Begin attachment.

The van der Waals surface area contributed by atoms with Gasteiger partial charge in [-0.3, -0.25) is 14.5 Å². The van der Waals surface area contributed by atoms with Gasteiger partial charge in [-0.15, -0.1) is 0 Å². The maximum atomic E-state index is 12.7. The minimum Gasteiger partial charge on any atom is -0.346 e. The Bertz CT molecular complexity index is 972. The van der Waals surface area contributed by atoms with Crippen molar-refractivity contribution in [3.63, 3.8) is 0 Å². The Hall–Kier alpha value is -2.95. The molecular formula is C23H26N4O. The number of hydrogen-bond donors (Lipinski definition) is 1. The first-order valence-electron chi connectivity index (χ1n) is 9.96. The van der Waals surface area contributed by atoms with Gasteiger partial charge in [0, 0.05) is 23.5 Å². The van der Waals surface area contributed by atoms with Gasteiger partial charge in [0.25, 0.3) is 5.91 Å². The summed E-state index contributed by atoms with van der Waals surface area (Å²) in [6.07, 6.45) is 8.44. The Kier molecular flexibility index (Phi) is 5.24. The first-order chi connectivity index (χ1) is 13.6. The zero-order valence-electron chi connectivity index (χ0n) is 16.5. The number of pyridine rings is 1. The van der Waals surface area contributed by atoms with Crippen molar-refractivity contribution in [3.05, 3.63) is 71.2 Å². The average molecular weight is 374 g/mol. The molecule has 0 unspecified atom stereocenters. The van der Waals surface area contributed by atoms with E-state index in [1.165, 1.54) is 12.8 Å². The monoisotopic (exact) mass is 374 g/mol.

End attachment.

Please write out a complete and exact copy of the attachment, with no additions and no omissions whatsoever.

The van der Waals surface area contributed by atoms with Gasteiger partial charge in [-0.3, -0.25) is 14.5 Å². The van der Waals surface area contributed by atoms with Gasteiger partial charge in [-0.15, -0.1) is 0 Å². The maximum atomic E-state index is 12.7. The minimum Gasteiger partial charge on any atom is -0.346 e. The Bertz CT molecular complexity index is 972. The van der Waals surface area contributed by atoms with Crippen molar-refractivity contribution in [3.63, 3.8) is 0 Å². The Hall–Kier alpha value is -2.95. The molecular formula is C23H26N4O. The number of hydrogen-bond donors (Lipinski definition) is 1. The first-order valence-electron chi connectivity index (χ1n) is 9.96. The van der Waals surface area contributed by atoms with Gasteiger partial charge in [0, 0.05) is 23.5 Å². The van der Waals surface area contributed by atoms with Gasteiger partial charge in [0.25, 0.3) is 5.91 Å². The summed E-state index contributed by atoms with van der Waals surface area (Å²) in [6.07, 6.45) is 8.44. The Kier molecular flexibility index (Phi) is 5.24. The first-order chi connectivity index (χ1) is 13.6. The zero-order valence-electron chi connectivity index (χ0n) is 16.5. The number of pyridine rings is 1. The van der Waals surface area contributed by atoms with Crippen molar-refractivity contribution in [3.05, 3.63) is 71.2 Å². The average molecular weight is 374 g/mol. The molecule has 0 unspecified atom stereocenters. The van der Waals surface area contributed by atoms with E-state index in [1.165, 1.54) is 12.8 Å². The monoisotopic (exact) mass is 374 g/mol.